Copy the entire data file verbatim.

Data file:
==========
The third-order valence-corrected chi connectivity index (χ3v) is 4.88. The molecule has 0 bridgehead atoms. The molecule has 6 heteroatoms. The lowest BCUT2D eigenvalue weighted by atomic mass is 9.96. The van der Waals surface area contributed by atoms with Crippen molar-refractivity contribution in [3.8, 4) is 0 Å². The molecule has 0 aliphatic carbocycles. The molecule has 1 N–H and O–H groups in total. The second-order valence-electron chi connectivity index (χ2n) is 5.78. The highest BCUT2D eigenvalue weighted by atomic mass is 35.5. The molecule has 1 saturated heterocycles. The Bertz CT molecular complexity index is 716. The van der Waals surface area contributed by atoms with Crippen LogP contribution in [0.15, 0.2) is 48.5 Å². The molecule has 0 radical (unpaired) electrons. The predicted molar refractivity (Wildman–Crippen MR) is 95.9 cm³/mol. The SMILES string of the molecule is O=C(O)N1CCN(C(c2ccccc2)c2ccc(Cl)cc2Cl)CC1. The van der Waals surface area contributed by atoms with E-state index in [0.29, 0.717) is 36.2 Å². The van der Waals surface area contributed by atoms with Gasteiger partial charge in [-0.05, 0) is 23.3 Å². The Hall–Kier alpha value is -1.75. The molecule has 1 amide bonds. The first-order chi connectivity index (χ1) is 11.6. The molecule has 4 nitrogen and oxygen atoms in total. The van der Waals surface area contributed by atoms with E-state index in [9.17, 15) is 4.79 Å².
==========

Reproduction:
The third-order valence-corrected chi connectivity index (χ3v) is 4.88. The molecule has 0 bridgehead atoms. The molecule has 6 heteroatoms. The lowest BCUT2D eigenvalue weighted by atomic mass is 9.96. The van der Waals surface area contributed by atoms with Crippen molar-refractivity contribution in [3.8, 4) is 0 Å². The molecule has 0 aliphatic carbocycles. The molecule has 1 N–H and O–H groups in total. The second-order valence-electron chi connectivity index (χ2n) is 5.78. The highest BCUT2D eigenvalue weighted by atomic mass is 35.5. The molecule has 1 saturated heterocycles. The Bertz CT molecular complexity index is 716. The van der Waals surface area contributed by atoms with Crippen LogP contribution in [0.15, 0.2) is 48.5 Å². The molecule has 0 radical (unpaired) electrons. The predicted molar refractivity (Wildman–Crippen MR) is 95.9 cm³/mol. The SMILES string of the molecule is O=C(O)N1CCN(C(c2ccccc2)c2ccc(Cl)cc2Cl)CC1. The van der Waals surface area contributed by atoms with E-state index in [0.29, 0.717) is 36.2 Å². The van der Waals surface area contributed by atoms with Gasteiger partial charge in [-0.05, 0) is 23.3 Å². The Hall–Kier alpha value is -1.75. The molecule has 1 amide bonds. The first-order chi connectivity index (χ1) is 11.6. The molecule has 4 nitrogen and oxygen atoms in total. The van der Waals surface area contributed by atoms with E-state index in [9.17, 15) is 4.79 Å².